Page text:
Culture vultures and salon activists in their youth, middle age finds the now-estranged group little and yet wholly changed. Over the course of several days spent on Douglas’s estate, which is overrun with a Felliniesque horde of European press and hangers-on (Douglas became rich and “half-famous” debunking literary forgeries), Ned badgers his reluctant friends into signing a petition, set for publication in the New York Times, to stop the invasion of Iraq. Their denial and defeatism energize Ned, who exults in his efforts, which include amassing “his coalition” for the February 15, 2003, worldwide march.
In Douglas’s house there are many rooms, and in one of them sits Iva, his Czech wife, “a consensus great beauty” of stormy brow and gleaming bosom. In another Ned finds Boswell’s Life of Samuel Johnson, a book Douglas stopped reading at page 847, resolved to parse the rest out in small, celebratory bursts. Subtle Bodies begins with Ned half-wishing for the wholesome distraction of an “uppermiddleclassic” on the plane, and specific titles appear throughout, books largely associated with guilt, whether because they were stolen, abandoned, or never seriously considered, includingReflections on the Causes of Human Misery, What Is to Be Done?, and The Twilight of American Culture.
Ned clings to the myth of the male bond, the idea that friendship between men is “all affinity,” free from feminine subtext or imposition. Though aware of the necessity of this idea to Ned’s sense of himself, Nina doubts its reality, or relevance to Ned’s current life. Iva, too, represents demands of the present at odds with a romantic sense of the past. Rather than eulogize their friend, the men are asked to “sell” Douglas to potential investors at a public memorial with a private agenda: securing a legacy for his family. “We must make a . . . book,” Iva tells the men, polluting their little club’s central object with the suggestion of a stock portfolio.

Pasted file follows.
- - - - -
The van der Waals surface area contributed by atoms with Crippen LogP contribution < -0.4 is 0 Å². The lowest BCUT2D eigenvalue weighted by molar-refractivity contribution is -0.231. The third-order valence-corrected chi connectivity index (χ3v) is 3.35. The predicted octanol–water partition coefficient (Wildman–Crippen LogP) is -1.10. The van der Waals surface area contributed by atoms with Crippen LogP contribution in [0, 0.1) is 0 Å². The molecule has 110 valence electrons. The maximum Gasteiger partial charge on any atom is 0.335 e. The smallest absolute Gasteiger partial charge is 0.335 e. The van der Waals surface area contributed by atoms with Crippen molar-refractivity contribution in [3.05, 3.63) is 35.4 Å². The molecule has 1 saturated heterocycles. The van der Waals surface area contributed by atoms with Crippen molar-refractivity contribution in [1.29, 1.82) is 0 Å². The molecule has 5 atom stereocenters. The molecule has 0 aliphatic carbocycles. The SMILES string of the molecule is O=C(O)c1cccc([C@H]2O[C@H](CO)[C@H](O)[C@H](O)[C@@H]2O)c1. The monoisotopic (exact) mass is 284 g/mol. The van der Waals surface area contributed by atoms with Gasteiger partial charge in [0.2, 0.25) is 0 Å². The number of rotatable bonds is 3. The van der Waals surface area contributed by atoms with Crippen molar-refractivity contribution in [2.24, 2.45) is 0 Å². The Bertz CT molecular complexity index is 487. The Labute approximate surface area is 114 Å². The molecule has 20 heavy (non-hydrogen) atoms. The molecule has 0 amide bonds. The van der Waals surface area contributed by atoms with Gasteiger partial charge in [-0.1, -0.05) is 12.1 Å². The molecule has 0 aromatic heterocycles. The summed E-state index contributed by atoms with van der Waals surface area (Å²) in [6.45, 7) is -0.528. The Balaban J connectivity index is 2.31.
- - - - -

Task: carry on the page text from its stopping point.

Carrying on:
There is also Nina and her needy womb. Nina the corporeal, always calling back, in her thoughts and deeds, to the body. “Certain times had been amusing,” Ned thinks, pondering the old days. “Some things are pleasant,” Nina thinks, pondering the present moment, her husband’s hand lodged in her crotch under a moonlit tree. Some things are pleasant inSubtle Bodies, sometimes weightlessly so. Here Rush’s exuberant, late-modern style feels as smooth and casual as freshly pressed khakis, but beneath it a sort of parasympathetic network courses with moral ambivalence. Set against the looming decision to end countless Iraqi lives, the main characters’ preoccupation with creating more Americans is the source of an unnatural tension, one Rush leaves implicit. Something about the pocket sketch of the liberal generation that followed Rush’s brings to mind his nine months spent in prison for refusing to fight in the Korean War. Not a hack job, Subtle Bodies doesn’t offer a glowing likeness, either. The novel rather delicately extends Rush’s interest in what he described in a 2010 Paris Review interview as “the baffled, compromised liberalism” at the center of Mortals.
“What were we . . . the five of us?” Ned asks his surviving friends. The answer, perhaps fittingly, remains clouded, subject to perspective. The friends and their dynamic are presented largely in tender outline, and a late twist of melodrama doesn’t do much to change that. “The girlfriends took over but we kept on the best we could” is how Joris characterizes the group’s dissolution. Yet, Rush suggests, to be a friend can also mean being the custodian of a dream, the keeper of a history. “The impulse is to tell the story of your life to a friend,” Ned thinks, “so you know what the story is.” That impulse remains, even as your oldest friends begin to resemble painfully familiar strangers, their essence, their secrets—the subtle bodies of the title—no more available to you than to the FedEx guy.
In diverging, the men became, and remain, who they were always meant to be—lovers, if they were lucky. In Subtle Bodies, as in so much of his work, confronting the world returns Rush to his central question: What matters, in the end? That we do what we can, is the author’s refrain. Even if all we can do—all any two people can do—is form a country of our own, whose flag is love.
Michelle Orange is the author of the essay collection This Is Running for Your Life (Farrar, Straus & Giroux, 2013).